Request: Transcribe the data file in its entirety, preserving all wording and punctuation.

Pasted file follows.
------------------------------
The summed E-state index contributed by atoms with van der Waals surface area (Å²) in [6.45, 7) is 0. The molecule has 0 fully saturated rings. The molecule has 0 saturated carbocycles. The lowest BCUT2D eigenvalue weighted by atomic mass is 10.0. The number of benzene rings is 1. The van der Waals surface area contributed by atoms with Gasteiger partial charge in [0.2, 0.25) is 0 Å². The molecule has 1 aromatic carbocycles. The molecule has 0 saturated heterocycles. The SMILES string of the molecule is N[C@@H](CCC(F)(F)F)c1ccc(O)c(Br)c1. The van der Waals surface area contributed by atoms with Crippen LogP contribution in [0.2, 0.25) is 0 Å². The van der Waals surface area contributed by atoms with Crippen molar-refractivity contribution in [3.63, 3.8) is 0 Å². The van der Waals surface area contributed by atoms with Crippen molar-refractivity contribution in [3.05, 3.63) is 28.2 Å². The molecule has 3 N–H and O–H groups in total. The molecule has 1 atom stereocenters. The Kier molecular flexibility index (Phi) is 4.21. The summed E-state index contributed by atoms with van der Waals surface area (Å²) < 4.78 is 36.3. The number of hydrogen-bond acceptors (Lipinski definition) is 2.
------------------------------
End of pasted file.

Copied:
The summed E-state index contributed by atoms with van der Waals surface area (Å²) in [6.45, 7) is 0. The molecule has 0 fully saturated rings. The molecule has 0 saturated carbocycles. The lowest BCUT2D eigenvalue weighted by atomic mass is 10.0. The number of benzene rings is 1. The van der Waals surface area contributed by atoms with Gasteiger partial charge in [0.2, 0.25) is 0 Å². The molecule has 1 aromatic carbocycles. The molecule has 0 saturated heterocycles. The SMILES string of the molecule is N[C@@H](CCC(F)(F)F)c1ccc(O)c(Br)c1. The van der Waals surface area contributed by atoms with Crippen LogP contribution in [0.2, 0.25) is 0 Å². The van der Waals surface area contributed by atoms with Crippen molar-refractivity contribution in [3.63, 3.8) is 0 Å². The van der Waals surface area contributed by atoms with Crippen molar-refractivity contribution in [3.05, 3.63) is 28.2 Å². The molecule has 3 N–H and O–H groups in total. The molecule has 1 atom stereocenters. The Kier molecular flexibility index (Phi) is 4.21. The summed E-state index contributed by atoms with van der Waals surface area (Å²) < 4.78 is 36.3. The number of hydrogen-bond acceptors (Lipinski definition) is 2.